Intelligent sharing: unleashing the potential of health and care data in the UK to transform outcomes

Report by Future Care Capital: “….Data is often referred to as the ‘new oil’ – the 21st century raw material which, when hitched to algorithmic refinement, may be mined for insight and value – and ‘data flows’ are said to have exerted a greater impact upon global growth than traditional goods flows in recent years (Manyika et al, 2016). Small wonder, then, that governments around the world are endeavouring to strike a balance between individual privacy rights and protections on the one hand, and organisational permissions to facilitate the creation of social, economic and environmental value from broad-ranging data on the other: ‘data rights’ are now of critical importance courtesy of technological advancements. The tension between the two is particularly evident where health and care data in the UK is concerned. Individuals are broadly content with anonymised data from their medical records being used for public benefit but are, understandably, anxious about the implications of the most intimate aspects of their lives being hacked or, else, shared without their knowledge or consent….

The potential for health and care data to be transformative remains, and there is growing concern that opportunities to improve the use of health and care data in peoples’ interests are being missed….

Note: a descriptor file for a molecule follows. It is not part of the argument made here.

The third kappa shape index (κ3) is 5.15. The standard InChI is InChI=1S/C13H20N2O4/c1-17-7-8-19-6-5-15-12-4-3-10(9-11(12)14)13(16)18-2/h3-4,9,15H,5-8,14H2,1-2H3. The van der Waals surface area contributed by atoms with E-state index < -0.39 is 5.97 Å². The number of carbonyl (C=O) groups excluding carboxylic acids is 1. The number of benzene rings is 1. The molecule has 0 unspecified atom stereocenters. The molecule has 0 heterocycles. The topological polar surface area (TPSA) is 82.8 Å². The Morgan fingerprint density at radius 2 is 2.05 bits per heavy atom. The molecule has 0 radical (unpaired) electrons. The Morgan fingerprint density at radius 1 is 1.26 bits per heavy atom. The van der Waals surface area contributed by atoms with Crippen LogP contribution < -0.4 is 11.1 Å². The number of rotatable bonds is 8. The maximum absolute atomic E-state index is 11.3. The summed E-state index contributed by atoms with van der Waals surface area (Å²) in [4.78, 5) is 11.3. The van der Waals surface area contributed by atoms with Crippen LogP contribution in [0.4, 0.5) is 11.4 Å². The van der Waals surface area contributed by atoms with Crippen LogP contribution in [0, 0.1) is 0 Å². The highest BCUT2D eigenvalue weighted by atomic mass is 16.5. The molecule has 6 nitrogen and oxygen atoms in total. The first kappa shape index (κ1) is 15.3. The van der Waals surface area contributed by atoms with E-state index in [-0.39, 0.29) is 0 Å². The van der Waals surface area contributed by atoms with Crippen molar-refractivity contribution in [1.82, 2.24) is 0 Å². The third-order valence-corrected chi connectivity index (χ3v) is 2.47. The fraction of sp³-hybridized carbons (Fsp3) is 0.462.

we recommend additional support for digitisation efforts in social care settings. We call upon the Government to streamline processes associated with Information Governance (IG) modelling to help data sharing initiatives that traverse organisational boundaries. We also advocate for investment and additional legal safeguards to make more anonymised data sets available for research and innovation. Crucially, we recommend expediting the scope for individuals to contribute health and care data to sharing initiatives led by the public sector through promotion, education and pilot activities – so that data is deployed to transform public health and support the ‘pivot to prevention’.

In Chapter Two, we explore the rationale and scope for the UK to build upon emergent practice from around the world and become a global leader in ‘data philanthropy’ – to push at the boundaries of existing plans and programmes, and support the development of and access to unrivalled health and care data sets. We look at member-controlled ‘data cooperatives’ and what we’ve termed ‘data communities’ operated by trusted intermediaries. We also explore ‘data collaboratives’ which involve the private sector engaging in data philanthropy for public benefit. Here, we make recommendations about promoting a culture of data philanthropy through the demonstration of tangible benefits to participants and the wider public, and we call upon Government to assess the appetite and feasibility of establishing the world’s first National Health and Care Data Donor Bank….(More)”